The History of the Arabians, Under the Government of the Caliphs: From Mahomet, Their Founder, to the Death of Mostazem, the Fifty-sixth and Last Abassian Caliph; Containing the Space of Six Hundred Thirty Six Years, Volume 2

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T. Payne, 1758 - Arabian Peninsula
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Page 71 - never to separate yourselves from the fellowship of the other Mussulmans; for he that separates himself from them belongs to the devil, as the sheep that leave the flock belong to the wolf. Therefore give no quarter to him who marches under the standard of schism, though he has my turban upon his head, for he carries along with him the infallible mark of a man that is out of the way.
Page 137 - Upon this one of the bystanders told him that this was a matter that required stirring, but that he talked like one of the weak ones. He answered, that " He had rather be one of the weak ones in obedience to God, than one of the strong ones in rebelling against him.
Page 123 - ... sort of homily or preachment. Before his time it used to follow the prayers, but Moawiyah commenced with it, for fear he should forget what he had prepared to say. f He was also the first caliph that obliged the people to swear allegiance to his son.J The first that laid post horses upon the roads. § An Arabian robber being once condemned to have his hand cut...
Page 119 - ... not help frequently expressing in conversation the great opinion he entertained of his abilities. It is said, that once, in one of his harangues to the people after this business was over, he said, " O God ! if thou knowest that I have settled the government upon him, because according to the best of my judgment I think him qualified for it, confirm it to him ! But if I have done it out of affection, confirm it not...
Page 51 - Athir, and that in this he followed what the law of God prescribed. The people answered him, That there was no other judge or arbitrator between him and Moawiyah but God alone : that what he had done was a sin, and that he ought to repent of it. Ali firmly remonstrated with them, telling them that the sin lay at their door, in showing so much inconstancy and stubbornness.* They ought also to remember, that when Moawiyah caused the Korans to be carried at the head of the two armies, he had...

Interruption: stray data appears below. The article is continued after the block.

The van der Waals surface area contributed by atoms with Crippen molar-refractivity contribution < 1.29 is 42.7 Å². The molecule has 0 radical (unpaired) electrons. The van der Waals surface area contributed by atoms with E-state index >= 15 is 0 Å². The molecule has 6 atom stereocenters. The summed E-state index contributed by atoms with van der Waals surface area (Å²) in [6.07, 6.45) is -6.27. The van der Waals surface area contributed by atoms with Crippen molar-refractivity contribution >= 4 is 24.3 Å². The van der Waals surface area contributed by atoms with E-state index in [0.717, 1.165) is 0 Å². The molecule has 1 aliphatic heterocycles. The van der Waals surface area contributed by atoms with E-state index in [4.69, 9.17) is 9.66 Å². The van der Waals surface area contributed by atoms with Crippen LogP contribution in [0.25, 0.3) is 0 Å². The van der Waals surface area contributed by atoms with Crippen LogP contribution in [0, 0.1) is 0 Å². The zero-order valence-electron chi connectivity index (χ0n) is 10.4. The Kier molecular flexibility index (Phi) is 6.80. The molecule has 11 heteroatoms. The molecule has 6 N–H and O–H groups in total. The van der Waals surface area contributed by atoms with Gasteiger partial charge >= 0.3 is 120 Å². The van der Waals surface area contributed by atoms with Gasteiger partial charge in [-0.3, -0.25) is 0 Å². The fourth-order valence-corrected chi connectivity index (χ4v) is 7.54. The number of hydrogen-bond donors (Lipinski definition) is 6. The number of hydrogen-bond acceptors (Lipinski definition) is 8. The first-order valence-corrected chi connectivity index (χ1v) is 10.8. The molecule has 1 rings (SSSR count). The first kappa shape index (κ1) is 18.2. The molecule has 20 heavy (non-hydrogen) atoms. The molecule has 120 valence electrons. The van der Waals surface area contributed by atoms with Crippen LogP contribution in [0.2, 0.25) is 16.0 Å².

Page 155 - ... earnestly pressed him at least not to take the wives and children of his household, lest evil should befall them. One zealous counsellor, in his eager efforts to avert a destruction which he foresaw, swore " By that God, beside whom there is no other, if I knew that my taking you by the hair of the head till they came in and parted us, would be a means to detain you at Mecca, I would do it.
Page 66 - D'Herbelot gives of the death of the murderer, taken, as I suppose, from out of his Persian authors. But Tabari and Abulfeda, authors of great account among the Arabians, relate it quite differently ; Abulfeda says, " That first his hand was cut off, and then his foot on the opposite side ; next they put out his eyes with a red hot iron, then cut out his tongue, and afterwards burned him ;" to which he adds, " the curse of God be upon him.
Page 28 - But Abu Musa, who, as we have before observed, had sent him word at first, that all was well on that side the country, and acquainted him with the particulars of all that concerned him there, perceiving how the face of things had suddenly altered, and apprehensive of the success of Ayesha, Telha, and Zobeir at Bassorah, began to waver in his allegiance.
Page 120 - He had not walked far after this speech before he was taken very ill. When he perceived death approaching, his son Yezid being absent,* he called the captain of his guards to him, and another faithful servant, and said to them, " Remember me to Yezid, and tell him this from me : — Look upon the...

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